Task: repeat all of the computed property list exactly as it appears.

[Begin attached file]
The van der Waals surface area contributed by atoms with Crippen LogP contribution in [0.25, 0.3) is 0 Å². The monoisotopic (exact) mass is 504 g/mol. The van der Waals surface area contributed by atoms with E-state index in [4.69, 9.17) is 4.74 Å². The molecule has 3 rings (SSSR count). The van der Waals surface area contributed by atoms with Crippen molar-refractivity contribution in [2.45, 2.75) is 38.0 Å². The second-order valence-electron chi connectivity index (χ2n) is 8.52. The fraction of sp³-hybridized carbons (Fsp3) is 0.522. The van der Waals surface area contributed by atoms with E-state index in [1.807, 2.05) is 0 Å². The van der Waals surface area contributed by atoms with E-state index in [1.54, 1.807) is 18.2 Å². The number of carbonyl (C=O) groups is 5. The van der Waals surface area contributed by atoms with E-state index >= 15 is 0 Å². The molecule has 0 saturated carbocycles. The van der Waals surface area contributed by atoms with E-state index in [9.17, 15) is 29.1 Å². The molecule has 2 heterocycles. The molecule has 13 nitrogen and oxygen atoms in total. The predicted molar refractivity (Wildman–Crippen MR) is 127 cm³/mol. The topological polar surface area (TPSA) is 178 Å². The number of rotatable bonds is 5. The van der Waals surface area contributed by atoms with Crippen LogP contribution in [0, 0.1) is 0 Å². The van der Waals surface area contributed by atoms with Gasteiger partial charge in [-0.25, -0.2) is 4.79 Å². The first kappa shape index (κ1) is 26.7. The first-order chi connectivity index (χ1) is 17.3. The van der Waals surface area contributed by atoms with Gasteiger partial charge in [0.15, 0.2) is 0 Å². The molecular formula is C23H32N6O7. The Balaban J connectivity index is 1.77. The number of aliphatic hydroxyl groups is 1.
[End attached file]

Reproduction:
The van der Waals surface area contributed by atoms with Crippen LogP contribution in [0.25, 0.3) is 0 Å². The monoisotopic (exact) mass is 504 g/mol. The van der Waals surface area contributed by atoms with E-state index in [4.69, 9.17) is 4.74 Å². The molecule has 3 rings (SSSR count). The van der Waals surface area contributed by atoms with Crippen molar-refractivity contribution in [2.45, 2.75) is 38.0 Å². The second-order valence-electron chi connectivity index (χ2n) is 8.52. The fraction of sp³-hybridized carbons (Fsp3) is 0.522. The van der Waals surface area contributed by atoms with E-state index in [1.807, 2.05) is 0 Å². The van der Waals surface area contributed by atoms with E-state index in [1.54, 1.807) is 18.2 Å². The number of carbonyl (C=O) groups is 5. The van der Waals surface area contributed by atoms with E-state index >= 15 is 0 Å². The molecule has 0 saturated carbocycles. The van der Waals surface area contributed by atoms with E-state index in [9.17, 15) is 29.1 Å². The molecule has 2 heterocycles. The molecule has 13 nitrogen and oxygen atoms in total. The predicted molar refractivity (Wildman–Crippen MR) is 127 cm³/mol. The topological polar surface area (TPSA) is 178 Å². The number of rotatable bonds is 5. The van der Waals surface area contributed by atoms with Crippen LogP contribution in [0, 0.1) is 0 Å². The van der Waals surface area contributed by atoms with Gasteiger partial charge in [-0.25, -0.2) is 4.79 Å². The first kappa shape index (κ1) is 26.7. The first-order chi connectivity index (χ1) is 17.3. The van der Waals surface area contributed by atoms with Gasteiger partial charge in [0.15, 0.2) is 0 Å². The molecular formula is C23H32N6O7. The Balaban J connectivity index is 1.77. The number of aliphatic hydroxyl groups is 1.